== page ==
What is a chapter 20 bankruptcy?


As an Asheville bankruptcy law specialist I occasionally file chapter 20 bankruptcy cases. You might ask, “What is a chapter 20 bankruptcy case?” In fact, if you’ve read my last blog post about the various bankruptcy chapters you will reasonable say, “There’s no such chapter in the bankruptcy code!” You’re right. There’s no such thing as chapter 20 in the bankruptcy code. But, that doesn’t mean I don’t file chapter 20 cases.

Actually, a “chapter 20 bankruptcy” is a case in which someone files a chapter 7 case followed by a chapter 13 case. Bankruptcy attorneys call this “chapter 20” for the simple reason that 7 plus 13 equals 20, hence chapter “20.”

The real question is why someone would want to file back to back bankruptcy cases. There are some good reasons for doing so. First of all, most people who file chapter 20 cases owe lots of unsecured debt that they cannot play, plus tax debt. The idea behind a chapter 20 is that the individual’s unsecured debts (such as credit cards, personal loans, and medical bills) will be discharged in the chapter 7 case, leaving the tax debts. (Most tax debts cannot be discharged.) If the person is unable to enter into a voluntary repayment plan with the IRS or the NC Department of Revenue to repay these debts under their guidelines the person can then file a chapter 13 bankruptcy to resolve those debts. Because a chapter 13 bankruptcy is a repayment plan, they can simply repay their tax debts in full over 5 years (the maximum time allowed in chapter 13). They don’t get a discharge in the chapter 13 case; however, they don’t need one. They just need a repayment plan to repay their taxes.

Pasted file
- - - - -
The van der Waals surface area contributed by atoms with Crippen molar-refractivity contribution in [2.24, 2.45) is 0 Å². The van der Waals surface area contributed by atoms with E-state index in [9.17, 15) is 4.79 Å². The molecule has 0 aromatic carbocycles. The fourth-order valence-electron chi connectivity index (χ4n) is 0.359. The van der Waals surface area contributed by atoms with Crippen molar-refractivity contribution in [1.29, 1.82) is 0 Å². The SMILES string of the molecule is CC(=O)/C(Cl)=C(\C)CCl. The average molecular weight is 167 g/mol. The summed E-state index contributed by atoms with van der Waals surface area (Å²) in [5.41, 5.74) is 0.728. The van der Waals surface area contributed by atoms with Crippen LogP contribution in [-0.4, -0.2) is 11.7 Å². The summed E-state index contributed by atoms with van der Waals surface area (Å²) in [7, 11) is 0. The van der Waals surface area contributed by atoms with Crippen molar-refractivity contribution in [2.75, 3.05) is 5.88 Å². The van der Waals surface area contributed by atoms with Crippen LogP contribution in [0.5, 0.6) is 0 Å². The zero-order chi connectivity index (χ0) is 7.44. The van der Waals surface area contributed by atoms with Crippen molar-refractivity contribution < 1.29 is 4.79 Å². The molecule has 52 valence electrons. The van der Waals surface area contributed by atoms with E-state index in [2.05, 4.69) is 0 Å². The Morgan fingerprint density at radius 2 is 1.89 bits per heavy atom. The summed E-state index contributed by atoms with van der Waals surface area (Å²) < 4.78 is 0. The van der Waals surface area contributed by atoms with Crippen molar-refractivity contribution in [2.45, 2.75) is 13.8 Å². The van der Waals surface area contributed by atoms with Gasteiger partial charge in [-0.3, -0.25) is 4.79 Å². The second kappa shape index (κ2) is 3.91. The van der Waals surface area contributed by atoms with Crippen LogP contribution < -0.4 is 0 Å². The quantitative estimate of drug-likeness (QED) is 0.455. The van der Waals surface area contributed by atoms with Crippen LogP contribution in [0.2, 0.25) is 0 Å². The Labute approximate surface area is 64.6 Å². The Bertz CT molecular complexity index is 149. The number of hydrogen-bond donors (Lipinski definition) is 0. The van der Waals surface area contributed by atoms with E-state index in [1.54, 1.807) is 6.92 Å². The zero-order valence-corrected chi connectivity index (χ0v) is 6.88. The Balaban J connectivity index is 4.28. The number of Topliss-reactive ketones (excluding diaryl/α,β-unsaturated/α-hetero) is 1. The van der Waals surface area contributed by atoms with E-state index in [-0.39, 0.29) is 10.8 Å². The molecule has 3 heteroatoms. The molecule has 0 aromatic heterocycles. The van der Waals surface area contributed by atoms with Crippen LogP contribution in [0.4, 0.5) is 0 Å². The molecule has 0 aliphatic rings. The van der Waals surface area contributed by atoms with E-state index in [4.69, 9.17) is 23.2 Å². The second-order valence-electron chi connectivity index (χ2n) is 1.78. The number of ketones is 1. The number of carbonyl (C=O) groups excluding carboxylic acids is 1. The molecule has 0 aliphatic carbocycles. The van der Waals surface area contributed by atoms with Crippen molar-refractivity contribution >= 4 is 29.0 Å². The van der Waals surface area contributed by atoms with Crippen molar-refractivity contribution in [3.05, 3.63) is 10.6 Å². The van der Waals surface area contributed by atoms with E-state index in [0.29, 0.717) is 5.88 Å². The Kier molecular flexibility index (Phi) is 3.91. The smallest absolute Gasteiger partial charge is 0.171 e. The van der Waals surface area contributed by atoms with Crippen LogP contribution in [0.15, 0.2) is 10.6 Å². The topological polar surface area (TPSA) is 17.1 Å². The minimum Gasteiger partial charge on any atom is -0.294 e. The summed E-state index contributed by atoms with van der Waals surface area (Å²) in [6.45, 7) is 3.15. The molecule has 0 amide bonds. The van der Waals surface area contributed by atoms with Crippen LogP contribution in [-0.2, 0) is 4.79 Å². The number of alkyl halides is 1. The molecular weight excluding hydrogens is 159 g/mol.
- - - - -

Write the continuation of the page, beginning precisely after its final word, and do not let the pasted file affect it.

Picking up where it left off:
Another reason people file chapter 20 is to save a home that is in foreclosure. This can be done in a chapter 13, without resort to filing chapter 7. However, for a few people the chapter 13 plan payment may be too high due to all of the person’s non-mortgage debt. Filing the chapter 7 case first will discharge the debts, leaving the mortgage. The person can then file chapter 13 to get caught up on their past due mortgage payments (called the “arrearage”) and save their homes from foreclosure.

I represent people who owe non-mortgage debts secured by vehicles and mobile homes. Often, the amounts owed are significantly more than the value of the collateral securing the debts. For instance, I often see clients who owe $25,000 on vehicles worth $10,000 (or less!) In these situations, my client can file chapter 7 to discharge the underlying debt. The only thing remaining after chapter 7 is the lien. My clients will then file a chapter 13 case to repay the lien. Here’s why: chapter 13 allows you to pay the value of the lien, rather than the amount of the loan. So, if the loan has been discharged in chapter 7 then my client can file chapter 13 and only have to repay the value of the collateral. In other words, if my client owes $25,000 on a vehicle worth $10,000, she can file chapter 7 to discharge the $25,000 debt then file chapter 13 and only have to repay $10,000 (the value of the car) in the chapter 13. This scenario isn’t always the best idea, but occasionally it allows people to retain their vehicles or mobile homes on which they owe large amounts of money.

Bankruptcy attorney and specialist Rod Kight has represented clients in over 2000 bankruptcy cases. Contact us for a consultation to see if bankruptcy is right for you.